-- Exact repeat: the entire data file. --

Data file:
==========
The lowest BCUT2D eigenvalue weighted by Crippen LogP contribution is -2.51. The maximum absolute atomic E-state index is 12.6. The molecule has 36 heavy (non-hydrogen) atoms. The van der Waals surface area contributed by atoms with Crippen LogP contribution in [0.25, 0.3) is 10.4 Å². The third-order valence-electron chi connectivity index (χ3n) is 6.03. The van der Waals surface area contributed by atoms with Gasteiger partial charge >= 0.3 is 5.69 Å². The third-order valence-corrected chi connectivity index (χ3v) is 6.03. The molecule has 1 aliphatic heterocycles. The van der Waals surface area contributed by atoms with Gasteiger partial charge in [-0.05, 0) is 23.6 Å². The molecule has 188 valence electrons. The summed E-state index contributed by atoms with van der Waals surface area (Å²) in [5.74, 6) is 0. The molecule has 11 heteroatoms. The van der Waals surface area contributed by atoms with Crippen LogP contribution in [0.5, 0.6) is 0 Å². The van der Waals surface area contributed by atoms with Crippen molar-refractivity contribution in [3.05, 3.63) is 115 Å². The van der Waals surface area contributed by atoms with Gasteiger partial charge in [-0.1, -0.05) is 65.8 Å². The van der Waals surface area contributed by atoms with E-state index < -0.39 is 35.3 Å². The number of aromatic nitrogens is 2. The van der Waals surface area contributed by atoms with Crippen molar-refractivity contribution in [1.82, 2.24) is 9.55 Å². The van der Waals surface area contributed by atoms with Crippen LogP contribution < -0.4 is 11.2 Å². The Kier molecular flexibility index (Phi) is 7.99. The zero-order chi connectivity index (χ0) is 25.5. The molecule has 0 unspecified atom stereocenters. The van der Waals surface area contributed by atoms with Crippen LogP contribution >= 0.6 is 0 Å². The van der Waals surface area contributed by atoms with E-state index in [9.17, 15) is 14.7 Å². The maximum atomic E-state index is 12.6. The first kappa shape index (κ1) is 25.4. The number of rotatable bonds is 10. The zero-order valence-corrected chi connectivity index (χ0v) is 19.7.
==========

The lowest BCUT2D eigenvalue weighted by Crippen LogP contribution is -2.51. The maximum absolute atomic E-state index is 12.6. The molecule has 36 heavy (non-hydrogen) atoms. The van der Waals surface area contributed by atoms with Crippen LogP contribution in [0.25, 0.3) is 10.4 Å². The third-order valence-electron chi connectivity index (χ3n) is 6.03. The van der Waals surface area contributed by atoms with Gasteiger partial charge >= 0.3 is 5.69 Å². The third-order valence-corrected chi connectivity index (χ3v) is 6.03. The molecule has 1 aliphatic heterocycles. The van der Waals surface area contributed by atoms with Gasteiger partial charge in [-0.05, 0) is 23.6 Å². The molecule has 188 valence electrons. The summed E-state index contributed by atoms with van der Waals surface area (Å²) in [5.74, 6) is 0. The molecule has 11 heteroatoms. The van der Waals surface area contributed by atoms with Crippen LogP contribution in [0.5, 0.6) is 0 Å². The van der Waals surface area contributed by atoms with Crippen molar-refractivity contribution in [3.05, 3.63) is 115 Å². The van der Waals surface area contributed by atoms with Gasteiger partial charge in [-0.1, -0.05) is 65.8 Å². The van der Waals surface area contributed by atoms with E-state index < -0.39 is 35.3 Å². The number of aromatic nitrogens is 2. The van der Waals surface area contributed by atoms with Crippen molar-refractivity contribution in [1.82, 2.24) is 9.55 Å². The van der Waals surface area contributed by atoms with Crippen LogP contribution < -0.4 is 11.2 Å². The Kier molecular flexibility index (Phi) is 7.99. The zero-order chi connectivity index (χ0) is 25.5. The molecule has 0 unspecified atom stereocenters. The van der Waals surface area contributed by atoms with Crippen LogP contribution >= 0.6 is 0 Å². The van der Waals surface area contributed by atoms with E-state index in [9.17, 15) is 14.7 Å². The maximum atomic E-state index is 12.6. The first kappa shape index (κ1) is 25.4. The number of rotatable bonds is 10. The zero-order valence-corrected chi connectivity index (χ0v) is 19.7.